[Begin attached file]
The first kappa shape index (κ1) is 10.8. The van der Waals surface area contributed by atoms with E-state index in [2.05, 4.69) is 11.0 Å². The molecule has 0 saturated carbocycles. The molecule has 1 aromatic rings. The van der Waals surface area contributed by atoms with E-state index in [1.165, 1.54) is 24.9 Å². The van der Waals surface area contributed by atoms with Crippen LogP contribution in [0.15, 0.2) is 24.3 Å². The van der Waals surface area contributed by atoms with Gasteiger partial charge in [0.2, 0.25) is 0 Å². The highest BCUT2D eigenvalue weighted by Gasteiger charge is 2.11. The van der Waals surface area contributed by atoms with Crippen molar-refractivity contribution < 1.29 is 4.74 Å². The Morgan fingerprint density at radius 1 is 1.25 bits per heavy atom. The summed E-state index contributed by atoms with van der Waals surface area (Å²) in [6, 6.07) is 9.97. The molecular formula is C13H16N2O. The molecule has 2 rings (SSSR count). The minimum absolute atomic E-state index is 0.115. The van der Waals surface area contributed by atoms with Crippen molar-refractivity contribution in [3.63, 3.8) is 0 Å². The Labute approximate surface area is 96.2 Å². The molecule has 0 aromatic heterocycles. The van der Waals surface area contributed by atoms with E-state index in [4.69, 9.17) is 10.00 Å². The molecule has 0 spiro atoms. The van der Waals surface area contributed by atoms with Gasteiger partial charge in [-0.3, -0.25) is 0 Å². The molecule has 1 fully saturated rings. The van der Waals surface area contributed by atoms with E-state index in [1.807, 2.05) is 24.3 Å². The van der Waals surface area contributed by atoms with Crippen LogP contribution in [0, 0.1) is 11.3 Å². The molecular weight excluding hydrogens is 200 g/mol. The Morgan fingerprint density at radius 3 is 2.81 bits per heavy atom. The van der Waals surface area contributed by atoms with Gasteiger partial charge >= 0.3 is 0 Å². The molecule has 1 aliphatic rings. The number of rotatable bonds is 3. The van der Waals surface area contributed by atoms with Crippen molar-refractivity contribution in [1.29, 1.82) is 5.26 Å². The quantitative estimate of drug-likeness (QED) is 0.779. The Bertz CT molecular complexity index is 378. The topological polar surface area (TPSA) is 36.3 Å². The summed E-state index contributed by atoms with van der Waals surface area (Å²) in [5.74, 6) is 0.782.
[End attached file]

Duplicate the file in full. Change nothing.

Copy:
The first kappa shape index (κ1) is 10.8. The van der Waals surface area contributed by atoms with E-state index in [2.05, 4.69) is 11.0 Å². The molecule has 0 saturated carbocycles. The molecule has 1 aromatic rings. The van der Waals surface area contributed by atoms with E-state index in [1.165, 1.54) is 24.9 Å². The van der Waals surface area contributed by atoms with Crippen LogP contribution in [0.15, 0.2) is 24.3 Å². The van der Waals surface area contributed by atoms with Gasteiger partial charge in [0.2, 0.25) is 0 Å². The highest BCUT2D eigenvalue weighted by Gasteiger charge is 2.11. The van der Waals surface area contributed by atoms with Crippen molar-refractivity contribution < 1.29 is 4.74 Å². The Morgan fingerprint density at radius 1 is 1.25 bits per heavy atom. The summed E-state index contributed by atoms with van der Waals surface area (Å²) in [6, 6.07) is 9.97. The molecular formula is C13H16N2O. The molecule has 2 rings (SSSR count). The minimum absolute atomic E-state index is 0.115. The van der Waals surface area contributed by atoms with Crippen molar-refractivity contribution in [3.63, 3.8) is 0 Å². The Labute approximate surface area is 96.2 Å². The molecule has 0 aromatic heterocycles. The van der Waals surface area contributed by atoms with E-state index in [4.69, 9.17) is 10.00 Å². The molecule has 0 spiro atoms. The van der Waals surface area contributed by atoms with Gasteiger partial charge in [-0.3, -0.25) is 0 Å². The molecule has 1 fully saturated rings. The van der Waals surface area contributed by atoms with E-state index in [1.807, 2.05) is 24.3 Å². The van der Waals surface area contributed by atoms with Crippen LogP contribution in [0, 0.1) is 11.3 Å². The molecular weight excluding hydrogens is 200 g/mol. The Morgan fingerprint density at radius 3 is 2.81 bits per heavy atom. The van der Waals surface area contributed by atoms with Gasteiger partial charge >= 0.3 is 0 Å². The molecule has 1 aliphatic rings. The number of rotatable bonds is 3. The van der Waals surface area contributed by atoms with Crippen molar-refractivity contribution in [1.29, 1.82) is 5.26 Å². The quantitative estimate of drug-likeness (QED) is 0.779. The Bertz CT molecular complexity index is 378. The topological polar surface area (TPSA) is 36.3 Å². The summed E-state index contributed by atoms with van der Waals surface area (Å²) in [5.74, 6) is 0.782.